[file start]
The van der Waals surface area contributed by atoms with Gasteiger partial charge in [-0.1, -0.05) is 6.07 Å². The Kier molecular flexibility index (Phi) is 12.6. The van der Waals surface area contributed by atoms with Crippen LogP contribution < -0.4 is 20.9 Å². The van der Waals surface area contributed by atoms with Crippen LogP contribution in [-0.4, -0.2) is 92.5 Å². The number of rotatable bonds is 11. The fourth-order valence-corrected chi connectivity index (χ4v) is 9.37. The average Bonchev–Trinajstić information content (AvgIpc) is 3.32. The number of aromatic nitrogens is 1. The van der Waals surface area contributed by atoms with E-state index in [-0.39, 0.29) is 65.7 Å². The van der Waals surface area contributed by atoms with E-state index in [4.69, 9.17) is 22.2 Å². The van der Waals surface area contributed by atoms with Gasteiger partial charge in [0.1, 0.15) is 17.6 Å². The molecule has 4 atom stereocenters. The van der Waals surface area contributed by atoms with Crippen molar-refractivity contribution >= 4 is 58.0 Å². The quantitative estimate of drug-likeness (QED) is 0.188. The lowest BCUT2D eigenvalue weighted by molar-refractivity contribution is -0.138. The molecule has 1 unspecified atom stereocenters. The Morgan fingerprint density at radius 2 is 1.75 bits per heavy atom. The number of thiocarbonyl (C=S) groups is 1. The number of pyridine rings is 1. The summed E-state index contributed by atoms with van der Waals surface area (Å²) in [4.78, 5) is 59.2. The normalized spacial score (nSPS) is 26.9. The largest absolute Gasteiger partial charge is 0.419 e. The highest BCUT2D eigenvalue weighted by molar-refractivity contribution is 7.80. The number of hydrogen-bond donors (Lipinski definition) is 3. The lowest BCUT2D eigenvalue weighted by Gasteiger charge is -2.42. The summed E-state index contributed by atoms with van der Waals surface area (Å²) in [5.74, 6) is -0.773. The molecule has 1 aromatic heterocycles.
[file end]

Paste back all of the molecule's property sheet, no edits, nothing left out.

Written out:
The van der Waals surface area contributed by atoms with Gasteiger partial charge in [-0.1, -0.05) is 6.07 Å². The Kier molecular flexibility index (Phi) is 12.6. The van der Waals surface area contributed by atoms with Crippen LogP contribution < -0.4 is 20.9 Å². The van der Waals surface area contributed by atoms with Crippen LogP contribution in [-0.4, -0.2) is 92.5 Å². The number of rotatable bonds is 11. The fourth-order valence-corrected chi connectivity index (χ4v) is 9.37. The average Bonchev–Trinajstić information content (AvgIpc) is 3.32. The number of aromatic nitrogens is 1. The van der Waals surface area contributed by atoms with E-state index in [-0.39, 0.29) is 65.7 Å². The van der Waals surface area contributed by atoms with E-state index in [4.69, 9.17) is 22.2 Å². The van der Waals surface area contributed by atoms with Gasteiger partial charge in [0.1, 0.15) is 17.6 Å². The molecule has 4 atom stereocenters. The van der Waals surface area contributed by atoms with Crippen molar-refractivity contribution >= 4 is 58.0 Å². The quantitative estimate of drug-likeness (QED) is 0.188. The lowest BCUT2D eigenvalue weighted by molar-refractivity contribution is -0.138. The molecule has 1 unspecified atom stereocenters. The Morgan fingerprint density at radius 2 is 1.75 bits per heavy atom. The number of thiocarbonyl (C=S) groups is 1. The number of pyridine rings is 1. The summed E-state index contributed by atoms with van der Waals surface area (Å²) in [4.78, 5) is 59.2. The normalized spacial score (nSPS) is 26.9. The largest absolute Gasteiger partial charge is 0.419 e. The highest BCUT2D eigenvalue weighted by molar-refractivity contribution is 7.80. The number of hydrogen-bond donors (Lipinski definition) is 3. The lowest BCUT2D eigenvalue weighted by Gasteiger charge is -2.42. The summed E-state index contributed by atoms with van der Waals surface area (Å²) in [5.74, 6) is -0.773. The molecule has 1 aromatic heterocycles.